Pushing further the possibilities of what one can do with the $150 Microsoft’s Kinect 3D controller, engineers from Johns Hopkins University managed to hook up a Kinect as an interface for a da Vinci surgical robot. See for yourself:
Nicolas Padoy, from the CIRL laboratory, has demonstrated in a youtube video how to perform a needle insertion as well as other fine manipulation tasks using a kinect and a surgical da Vinci robot used here for non-clinical research.
The 3D positions of his hands are tracked using depth information obtained from the kinect and are used to control the 3D pose of the robotic tool. This approach allows to translate the 3 degrees of freedom of his hands into gestures which can control a device that has 6 degrees of freedom.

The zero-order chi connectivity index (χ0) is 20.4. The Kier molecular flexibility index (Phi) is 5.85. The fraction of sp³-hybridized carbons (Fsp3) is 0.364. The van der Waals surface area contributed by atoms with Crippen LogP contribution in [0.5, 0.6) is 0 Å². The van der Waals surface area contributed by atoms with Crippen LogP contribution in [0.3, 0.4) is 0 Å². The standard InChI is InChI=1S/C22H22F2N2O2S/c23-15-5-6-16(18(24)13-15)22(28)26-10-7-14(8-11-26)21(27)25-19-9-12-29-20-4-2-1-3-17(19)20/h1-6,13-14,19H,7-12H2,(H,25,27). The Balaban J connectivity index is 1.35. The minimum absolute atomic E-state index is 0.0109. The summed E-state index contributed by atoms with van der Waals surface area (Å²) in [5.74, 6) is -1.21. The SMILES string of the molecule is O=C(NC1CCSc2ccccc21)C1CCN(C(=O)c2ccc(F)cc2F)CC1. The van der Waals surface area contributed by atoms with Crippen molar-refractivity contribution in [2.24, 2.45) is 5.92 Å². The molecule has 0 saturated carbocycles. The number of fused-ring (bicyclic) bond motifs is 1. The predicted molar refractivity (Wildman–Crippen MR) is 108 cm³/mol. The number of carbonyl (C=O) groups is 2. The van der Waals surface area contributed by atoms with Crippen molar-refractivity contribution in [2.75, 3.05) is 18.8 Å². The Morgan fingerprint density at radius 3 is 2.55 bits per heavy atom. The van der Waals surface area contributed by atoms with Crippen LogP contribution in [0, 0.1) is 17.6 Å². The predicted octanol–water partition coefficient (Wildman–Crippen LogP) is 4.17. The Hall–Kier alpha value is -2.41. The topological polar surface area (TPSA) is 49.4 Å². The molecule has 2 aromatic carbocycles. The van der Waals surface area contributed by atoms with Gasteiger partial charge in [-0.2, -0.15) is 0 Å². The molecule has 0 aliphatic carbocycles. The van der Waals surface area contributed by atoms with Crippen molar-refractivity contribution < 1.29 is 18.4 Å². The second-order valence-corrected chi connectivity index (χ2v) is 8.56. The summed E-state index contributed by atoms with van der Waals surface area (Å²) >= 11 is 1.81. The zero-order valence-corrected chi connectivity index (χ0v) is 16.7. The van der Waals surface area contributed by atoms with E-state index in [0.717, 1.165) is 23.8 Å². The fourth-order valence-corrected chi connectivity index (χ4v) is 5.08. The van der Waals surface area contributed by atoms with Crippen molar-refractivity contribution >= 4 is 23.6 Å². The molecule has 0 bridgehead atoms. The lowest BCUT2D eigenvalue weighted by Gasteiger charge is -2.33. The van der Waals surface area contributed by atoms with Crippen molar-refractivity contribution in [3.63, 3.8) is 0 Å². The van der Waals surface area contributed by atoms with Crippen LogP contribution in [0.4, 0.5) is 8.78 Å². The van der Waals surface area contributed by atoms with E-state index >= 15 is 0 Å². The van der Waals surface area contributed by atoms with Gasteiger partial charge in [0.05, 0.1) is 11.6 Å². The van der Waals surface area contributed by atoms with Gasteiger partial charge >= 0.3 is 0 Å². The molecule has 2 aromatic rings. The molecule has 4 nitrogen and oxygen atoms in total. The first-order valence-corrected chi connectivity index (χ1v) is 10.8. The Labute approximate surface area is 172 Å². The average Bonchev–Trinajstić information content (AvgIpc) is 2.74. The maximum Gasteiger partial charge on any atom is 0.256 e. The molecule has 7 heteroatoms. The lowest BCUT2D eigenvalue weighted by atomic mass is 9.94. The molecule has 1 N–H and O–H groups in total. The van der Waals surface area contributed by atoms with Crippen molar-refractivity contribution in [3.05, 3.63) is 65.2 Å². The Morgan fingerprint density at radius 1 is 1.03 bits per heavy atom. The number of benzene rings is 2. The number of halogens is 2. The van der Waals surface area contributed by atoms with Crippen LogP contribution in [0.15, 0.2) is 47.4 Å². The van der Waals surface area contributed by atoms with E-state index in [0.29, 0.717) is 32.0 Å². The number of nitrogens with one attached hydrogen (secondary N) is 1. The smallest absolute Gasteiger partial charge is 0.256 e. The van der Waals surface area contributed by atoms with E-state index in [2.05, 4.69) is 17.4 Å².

He uses the system to perform needle insertion on a suturing pod and also to grasp and transfer 6mm plastic rings between spikes.
All that is missing is a comfortable chair for the surgeon and a 3D screen that gives him full depth-perception of the surgical environment.
One can imagine that better human-machine interactions will arise with the combination of multiple kinects.
Flashbacks: Microsoft Kinect 3D Camera for Hands-Free Radiologic Image Browsing; Kinect Hacked to Give Force Feedback During Robotic Surgery; Xbox Kinect Used to Display Realtime 3D CT Recon Data; Kinect-Powered Surgical Robot to Replace Scrub Nurses?